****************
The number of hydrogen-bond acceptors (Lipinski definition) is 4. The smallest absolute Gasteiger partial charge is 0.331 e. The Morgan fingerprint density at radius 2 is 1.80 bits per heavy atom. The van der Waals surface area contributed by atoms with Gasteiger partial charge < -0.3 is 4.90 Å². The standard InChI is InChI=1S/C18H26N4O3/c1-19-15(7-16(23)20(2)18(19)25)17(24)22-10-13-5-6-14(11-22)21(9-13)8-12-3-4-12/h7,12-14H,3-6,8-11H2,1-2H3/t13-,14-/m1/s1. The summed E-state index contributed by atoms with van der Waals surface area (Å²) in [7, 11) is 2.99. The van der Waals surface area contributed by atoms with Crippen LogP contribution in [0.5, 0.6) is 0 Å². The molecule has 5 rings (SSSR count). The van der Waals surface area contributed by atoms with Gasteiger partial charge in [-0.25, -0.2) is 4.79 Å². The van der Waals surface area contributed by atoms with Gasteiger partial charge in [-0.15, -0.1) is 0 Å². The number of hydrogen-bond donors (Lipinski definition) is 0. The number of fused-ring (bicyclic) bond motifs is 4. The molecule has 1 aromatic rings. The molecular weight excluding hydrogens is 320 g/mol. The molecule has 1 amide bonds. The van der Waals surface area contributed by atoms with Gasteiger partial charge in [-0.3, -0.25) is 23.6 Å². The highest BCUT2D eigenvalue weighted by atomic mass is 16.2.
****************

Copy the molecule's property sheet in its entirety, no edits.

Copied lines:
The number of hydrogen-bond acceptors (Lipinski definition) is 4. The smallest absolute Gasteiger partial charge is 0.331 e. The Morgan fingerprint density at radius 2 is 1.80 bits per heavy atom. The van der Waals surface area contributed by atoms with Gasteiger partial charge < -0.3 is 4.90 Å². The standard InChI is InChI=1S/C18H26N4O3/c1-19-15(7-16(23)20(2)18(19)25)17(24)22-10-13-5-6-14(11-22)21(9-13)8-12-3-4-12/h7,12-14H,3-6,8-11H2,1-2H3/t13-,14-/m1/s1. The summed E-state index contributed by atoms with van der Waals surface area (Å²) in [7, 11) is 2.99. The van der Waals surface area contributed by atoms with Crippen LogP contribution in [0.5, 0.6) is 0 Å². The molecule has 5 rings (SSSR count). The van der Waals surface area contributed by atoms with Gasteiger partial charge in [-0.25, -0.2) is 4.79 Å². The van der Waals surface area contributed by atoms with Gasteiger partial charge in [-0.15, -0.1) is 0 Å². The number of hydrogen-bond donors (Lipinski definition) is 0. The number of fused-ring (bicyclic) bond motifs is 4. The molecule has 1 aromatic rings. The molecular weight excluding hydrogens is 320 g/mol. The molecule has 1 amide bonds. The van der Waals surface area contributed by atoms with Gasteiger partial charge in [-0.3, -0.25) is 23.6 Å². The highest BCUT2D eigenvalue weighted by atomic mass is 16.2.